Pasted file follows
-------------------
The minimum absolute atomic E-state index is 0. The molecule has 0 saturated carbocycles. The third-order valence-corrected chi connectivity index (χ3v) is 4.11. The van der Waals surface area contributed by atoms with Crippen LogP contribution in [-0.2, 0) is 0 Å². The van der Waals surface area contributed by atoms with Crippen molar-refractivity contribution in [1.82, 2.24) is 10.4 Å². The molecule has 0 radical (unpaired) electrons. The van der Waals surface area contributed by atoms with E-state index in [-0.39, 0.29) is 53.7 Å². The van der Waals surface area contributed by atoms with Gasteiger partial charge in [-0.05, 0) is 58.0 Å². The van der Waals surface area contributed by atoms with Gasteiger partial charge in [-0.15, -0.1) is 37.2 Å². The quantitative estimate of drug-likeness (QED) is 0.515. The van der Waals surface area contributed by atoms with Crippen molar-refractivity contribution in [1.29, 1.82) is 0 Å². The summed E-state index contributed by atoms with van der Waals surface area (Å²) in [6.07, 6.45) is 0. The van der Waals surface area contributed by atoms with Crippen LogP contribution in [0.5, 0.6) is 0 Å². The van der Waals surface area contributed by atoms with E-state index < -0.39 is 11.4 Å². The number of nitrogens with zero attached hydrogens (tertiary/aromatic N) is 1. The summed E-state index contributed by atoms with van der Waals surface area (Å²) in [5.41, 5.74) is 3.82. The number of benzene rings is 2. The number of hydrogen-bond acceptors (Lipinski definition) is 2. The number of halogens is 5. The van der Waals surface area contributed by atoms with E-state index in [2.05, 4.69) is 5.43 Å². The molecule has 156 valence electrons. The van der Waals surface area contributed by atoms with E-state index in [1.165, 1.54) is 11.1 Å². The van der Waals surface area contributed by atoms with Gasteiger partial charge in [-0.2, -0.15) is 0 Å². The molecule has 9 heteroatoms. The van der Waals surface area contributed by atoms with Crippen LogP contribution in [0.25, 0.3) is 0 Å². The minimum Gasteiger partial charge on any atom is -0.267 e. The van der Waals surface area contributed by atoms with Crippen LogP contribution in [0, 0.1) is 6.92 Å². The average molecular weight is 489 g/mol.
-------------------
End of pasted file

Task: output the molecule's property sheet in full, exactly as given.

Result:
The minimum absolute atomic E-state index is 0. The molecule has 0 saturated carbocycles. The third-order valence-corrected chi connectivity index (χ3v) is 4.11. The van der Waals surface area contributed by atoms with Crippen LogP contribution in [-0.2, 0) is 0 Å². The van der Waals surface area contributed by atoms with Crippen molar-refractivity contribution in [1.82, 2.24) is 10.4 Å². The molecule has 0 radical (unpaired) electrons. The van der Waals surface area contributed by atoms with E-state index in [-0.39, 0.29) is 53.7 Å². The van der Waals surface area contributed by atoms with Gasteiger partial charge in [-0.05, 0) is 58.0 Å². The van der Waals surface area contributed by atoms with Gasteiger partial charge in [-0.15, -0.1) is 37.2 Å². The quantitative estimate of drug-likeness (QED) is 0.515. The van der Waals surface area contributed by atoms with Crippen molar-refractivity contribution in [1.29, 1.82) is 0 Å². The summed E-state index contributed by atoms with van der Waals surface area (Å²) in [6.07, 6.45) is 0. The van der Waals surface area contributed by atoms with Crippen LogP contribution in [0.5, 0.6) is 0 Å². The van der Waals surface area contributed by atoms with E-state index < -0.39 is 11.4 Å². The number of nitrogens with zero attached hydrogens (tertiary/aromatic N) is 1. The summed E-state index contributed by atoms with van der Waals surface area (Å²) in [5.41, 5.74) is 3.82. The number of benzene rings is 2. The number of hydrogen-bond acceptors (Lipinski definition) is 2. The number of halogens is 5. The van der Waals surface area contributed by atoms with E-state index in [2.05, 4.69) is 5.43 Å². The molecule has 156 valence electrons. The van der Waals surface area contributed by atoms with E-state index in [1.165, 1.54) is 11.1 Å². The van der Waals surface area contributed by atoms with Gasteiger partial charge in [-0.2, -0.15) is 0 Å². The molecule has 9 heteroatoms. The van der Waals surface area contributed by atoms with Crippen LogP contribution in [0.25, 0.3) is 0 Å². The minimum Gasteiger partial charge on any atom is -0.267 e. The van der Waals surface area contributed by atoms with Crippen LogP contribution in [0, 0.1) is 6.92 Å². The average molecular weight is 489 g/mol.